"We did it in high school (at North Hollywood), and I'm in his class and all of a sudden we were getting ready to take a pop quiz,'' Jarron said. "So everybody is laughing and joking. So I said, 'I got to go to the bathroom.' I had to find my brother because I'm not going to take this quiz for him.''
Jason laughed when also recalling that story.
"I was a better student than him and I definitely would not want my brother to take a test for me,'' said Jason, who at least gives props to Jarron in another area, calling him a "better flopper." "He might have liked me to take a couple of tests for him.''
On the court in high school, if one player was in foul trouble and got another whistle, the other sometimes would raise his hand in an attempt to get the foul. But Jason admitted that didn't work too well.
Because the two have such similar voices, there were times when one would pretend to be the other in a phone conversation with a date.
"You'd just say, 'Uh, huh, OK, Good,''' Jarron said. "You'd just keep the answers real short.''
Even to this day, those pranks have continued. Jarron is married to Elsa, with two children, while Jason is single.
"If Jarron is over at my house and his wife calls, I'll try to pretend that I'm him every now and then,'' Jason said. "It might work for a short period of time. Then, after a while, she gets mad.''
The twins are very close. They talk at least once every day. They have offseason homes 10 minutes apart in the Los Angeles area.
One will attend the other's playoff games, if possible. They regularly vacation together, having gone last summer to France, Spain and Italy.
While in Italy, the two ran into Magic Johnson. And, no, he couldn't tell them apart.
"He just said, 'Twin,''' Jason said. "I don't think he can tell (the difference).''
Plenty of players get the two mixed up. Since seeing them at AAU tournaments in the 1990s, Hawks guard Jamal Crawford has continued to call both "Twin,'' which actually is Jason's nickname. Jason said it was created out of necessity when he played for the Nets from 2001-08, and the team had a slightly more prominent Jason, as in Kidd.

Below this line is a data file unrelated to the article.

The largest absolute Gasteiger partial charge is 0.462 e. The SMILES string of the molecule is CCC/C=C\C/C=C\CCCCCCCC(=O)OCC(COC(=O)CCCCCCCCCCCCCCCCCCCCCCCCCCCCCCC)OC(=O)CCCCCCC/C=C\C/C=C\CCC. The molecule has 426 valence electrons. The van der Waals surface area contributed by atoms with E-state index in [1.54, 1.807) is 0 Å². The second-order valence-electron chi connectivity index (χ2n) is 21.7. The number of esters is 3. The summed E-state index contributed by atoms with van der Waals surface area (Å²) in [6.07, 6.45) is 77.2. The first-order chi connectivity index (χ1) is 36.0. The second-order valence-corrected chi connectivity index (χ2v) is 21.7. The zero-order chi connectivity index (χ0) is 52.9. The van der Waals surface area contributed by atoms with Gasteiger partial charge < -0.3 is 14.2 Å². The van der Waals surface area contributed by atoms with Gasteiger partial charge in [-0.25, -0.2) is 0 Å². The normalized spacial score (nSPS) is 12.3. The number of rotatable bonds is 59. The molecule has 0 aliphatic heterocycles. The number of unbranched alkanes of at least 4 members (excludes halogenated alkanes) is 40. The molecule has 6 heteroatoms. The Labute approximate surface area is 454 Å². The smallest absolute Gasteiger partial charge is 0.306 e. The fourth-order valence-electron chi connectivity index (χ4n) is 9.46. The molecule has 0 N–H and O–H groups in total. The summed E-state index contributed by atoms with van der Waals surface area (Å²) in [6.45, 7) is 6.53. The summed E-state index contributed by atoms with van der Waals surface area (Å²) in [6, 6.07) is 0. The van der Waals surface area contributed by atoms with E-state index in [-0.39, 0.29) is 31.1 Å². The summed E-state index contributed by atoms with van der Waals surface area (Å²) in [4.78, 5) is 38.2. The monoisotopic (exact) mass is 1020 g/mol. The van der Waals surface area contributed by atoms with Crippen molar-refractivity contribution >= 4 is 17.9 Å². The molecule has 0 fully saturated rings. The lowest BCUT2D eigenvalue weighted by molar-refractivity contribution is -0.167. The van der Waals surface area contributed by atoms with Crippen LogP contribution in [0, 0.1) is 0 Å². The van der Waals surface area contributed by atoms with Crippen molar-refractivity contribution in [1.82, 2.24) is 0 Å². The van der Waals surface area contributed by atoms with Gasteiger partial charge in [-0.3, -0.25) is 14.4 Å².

As a Clippers assistant, Marc Iavaroni now works with Jarron. He was Memphis' head coach when Jason played the second half of the 2007-08 season with the Grizzlies.
"Sometimes I'll call him Jason,'' Iavoroni said of practices with Jarron. "He doesn't say anything. He's used to it.''
Jarron has three Clippers teammates who also have played with Jason. Gomes, Randy Foye and Craig Smith all were with Minnesota when Jason was there in 2008-09.
"It's hard to tell them apart,'' Gomes said. "They both come on the (team) plane with their iPods, their laptops, their PSPs (PlayStation Portables), all the gadgetry, their movies. ... Their mannerisms and stuff are all the same. Just because I played with both of them, I wouldn't be able to tell them apart. Maybe I would after a while. But maybe, if I would see them out at a restaurant, I'd be like, 'Who was that? Was that Jarron or was that Jason?'
"A few times in practice, I'll make a pass and say, 'Hey Jason. I mean, Jarron. That was to you.' It just happens because I was with Jason before. I think I just got to say 'JC' now.''
For those who are confused, Jarron offers a sure-fire way to tell the two apart from close range: Jarron has a chicken-pox scar on his forehead.
As for Sunday at the Staples Center, it will be much easier. Jarron will wear No. 31 and be clad predominately in white. Jason will don No. 34 and be predominately in blue.
No doubt Gomes will want to watch the replay in high definition.
Chris Tomasson can be reached at firstname.lastname@example.org or on Twitter @christomasson